When using Winter’s formula, the expected PaCO2 is 21 to 25. However, in this patient, the PaCO2 is higher than that, suggesting that there is respiratory acidosis present in addition to the anion gap metabolic acidosis. In this case, patient has aspirin overdose which explains the tinnitus and metabolic acidosis along with COPD leading to a respiratory acidosis.
A 67-year-old man is brought to the local hospital for severe onset of acute abdominal pain. He has chronic obstructive pulmonary disease and hypertension and is an active smoker. On physical examination, his vital signs are unremarkable except for a blood pressure of 188/94 mm Hg and pulse rate of 118 beats/min. He is tender to abdominal palpation and unable to lie still due to pain. A CT angiogram reveals an aortic dissection for which he is taken to the operating room emergently. He receives a total of 12 units of packed red blood cells during the case. He remains intubated postoperatively, and laboratory data obtained after surgery reveal the following:
What is the MOST appropriate treatment for his acid-base disturbance?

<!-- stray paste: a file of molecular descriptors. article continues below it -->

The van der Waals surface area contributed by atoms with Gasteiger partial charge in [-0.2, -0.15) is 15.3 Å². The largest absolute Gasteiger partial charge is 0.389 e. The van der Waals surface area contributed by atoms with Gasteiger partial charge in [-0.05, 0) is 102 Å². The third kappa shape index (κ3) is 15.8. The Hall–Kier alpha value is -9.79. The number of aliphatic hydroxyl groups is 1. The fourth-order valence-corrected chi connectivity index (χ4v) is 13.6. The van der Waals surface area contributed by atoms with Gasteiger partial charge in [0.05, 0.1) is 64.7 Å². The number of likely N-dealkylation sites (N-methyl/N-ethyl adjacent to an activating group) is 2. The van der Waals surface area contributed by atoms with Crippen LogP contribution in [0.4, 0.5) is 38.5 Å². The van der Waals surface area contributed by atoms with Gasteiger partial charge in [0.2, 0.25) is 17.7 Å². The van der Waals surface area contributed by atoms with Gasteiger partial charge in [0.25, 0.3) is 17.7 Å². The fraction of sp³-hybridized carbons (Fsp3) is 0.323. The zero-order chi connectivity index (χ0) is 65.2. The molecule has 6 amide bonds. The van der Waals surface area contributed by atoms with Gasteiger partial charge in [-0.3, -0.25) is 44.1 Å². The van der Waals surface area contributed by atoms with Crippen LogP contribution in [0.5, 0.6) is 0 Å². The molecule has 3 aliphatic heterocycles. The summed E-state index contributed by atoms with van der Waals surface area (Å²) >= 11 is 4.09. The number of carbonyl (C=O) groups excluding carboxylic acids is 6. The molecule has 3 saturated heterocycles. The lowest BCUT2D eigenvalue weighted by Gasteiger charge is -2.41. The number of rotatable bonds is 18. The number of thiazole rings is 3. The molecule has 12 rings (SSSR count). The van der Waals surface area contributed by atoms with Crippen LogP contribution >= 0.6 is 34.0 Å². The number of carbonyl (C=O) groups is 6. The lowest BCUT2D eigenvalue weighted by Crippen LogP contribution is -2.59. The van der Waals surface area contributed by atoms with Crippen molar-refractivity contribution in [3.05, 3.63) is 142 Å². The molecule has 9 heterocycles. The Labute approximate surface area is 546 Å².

Correct Answer: E
The patient has a metabolic alkalosis that is caused by citrate from numerous blood transfusions. Citrate is used as an anticoagulant in blood bags as a preservative and is converted from citrate to form three moles of sodium bicarbonate via the liver. Another mechanism that leads to metabolic alkalosis includes the depletion of chloride due to the reduced chloride concentration content of the donor’s blood. Both mechanisms lead to hypochloremic metabolic alkalosis. This is best treated with acetazolamide as it is carbonic anhydrase inhibitor and cause NaHCO3 − diuresis by inhibiting the reabsorption of bicarbonate ions from renal tubules. Other complications from massive blood transfusions include hypocalcemia due calcium chelation and hypomagnesemia.